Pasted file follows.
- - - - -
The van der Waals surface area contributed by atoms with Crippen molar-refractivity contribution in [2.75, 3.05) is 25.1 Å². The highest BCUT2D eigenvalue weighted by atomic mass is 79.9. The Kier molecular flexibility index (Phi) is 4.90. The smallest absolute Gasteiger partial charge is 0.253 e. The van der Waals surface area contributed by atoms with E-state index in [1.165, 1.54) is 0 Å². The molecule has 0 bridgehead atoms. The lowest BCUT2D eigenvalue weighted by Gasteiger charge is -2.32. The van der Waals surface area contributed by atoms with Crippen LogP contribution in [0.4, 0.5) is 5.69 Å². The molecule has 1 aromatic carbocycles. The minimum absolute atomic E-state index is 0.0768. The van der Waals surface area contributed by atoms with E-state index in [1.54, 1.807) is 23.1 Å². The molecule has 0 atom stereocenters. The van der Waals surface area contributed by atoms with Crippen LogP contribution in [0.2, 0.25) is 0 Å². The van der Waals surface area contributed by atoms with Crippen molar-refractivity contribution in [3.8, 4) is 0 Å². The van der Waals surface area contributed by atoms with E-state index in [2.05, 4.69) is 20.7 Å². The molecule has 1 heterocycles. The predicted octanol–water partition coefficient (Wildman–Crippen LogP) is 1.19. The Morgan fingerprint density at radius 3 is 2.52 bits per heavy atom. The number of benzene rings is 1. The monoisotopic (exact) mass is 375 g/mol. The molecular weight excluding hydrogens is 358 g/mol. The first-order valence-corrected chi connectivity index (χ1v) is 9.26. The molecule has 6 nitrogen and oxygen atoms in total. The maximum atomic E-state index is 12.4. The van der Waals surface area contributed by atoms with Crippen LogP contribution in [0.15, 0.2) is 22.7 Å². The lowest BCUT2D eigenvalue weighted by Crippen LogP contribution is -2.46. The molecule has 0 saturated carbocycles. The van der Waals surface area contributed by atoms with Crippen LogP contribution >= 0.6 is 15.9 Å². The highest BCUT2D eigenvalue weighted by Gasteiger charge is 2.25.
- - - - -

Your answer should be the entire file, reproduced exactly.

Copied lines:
The van der Waals surface area contributed by atoms with Crippen molar-refractivity contribution in [2.75, 3.05) is 25.1 Å². The highest BCUT2D eigenvalue weighted by atomic mass is 79.9. The Kier molecular flexibility index (Phi) is 4.90. The smallest absolute Gasteiger partial charge is 0.253 e. The van der Waals surface area contributed by atoms with E-state index in [1.165, 1.54) is 0 Å². The molecule has 0 bridgehead atoms. The lowest BCUT2D eigenvalue weighted by Gasteiger charge is -2.32. The van der Waals surface area contributed by atoms with Crippen LogP contribution in [0.4, 0.5) is 5.69 Å². The molecule has 1 aromatic carbocycles. The minimum absolute atomic E-state index is 0.0768. The van der Waals surface area contributed by atoms with E-state index in [1.54, 1.807) is 23.1 Å². The molecule has 0 atom stereocenters. The van der Waals surface area contributed by atoms with Crippen LogP contribution in [0.2, 0.25) is 0 Å². The van der Waals surface area contributed by atoms with Crippen molar-refractivity contribution in [3.8, 4) is 0 Å². The van der Waals surface area contributed by atoms with E-state index in [2.05, 4.69) is 20.7 Å². The molecule has 1 heterocycles. The predicted octanol–water partition coefficient (Wildman–Crippen LogP) is 1.19. The Morgan fingerprint density at radius 3 is 2.52 bits per heavy atom. The number of benzene rings is 1. The monoisotopic (exact) mass is 375 g/mol. The molecular weight excluding hydrogens is 358 g/mol. The first-order valence-corrected chi connectivity index (χ1v) is 9.26. The molecule has 6 nitrogen and oxygen atoms in total. The maximum atomic E-state index is 12.4. The van der Waals surface area contributed by atoms with Crippen LogP contribution in [0.15, 0.2) is 22.7 Å². The lowest BCUT2D eigenvalue weighted by Crippen LogP contribution is -2.46. The molecule has 0 saturated carbocycles. The van der Waals surface area contributed by atoms with Crippen LogP contribution >= 0.6 is 15.9 Å². The highest BCUT2D eigenvalue weighted by Gasteiger charge is 2.25.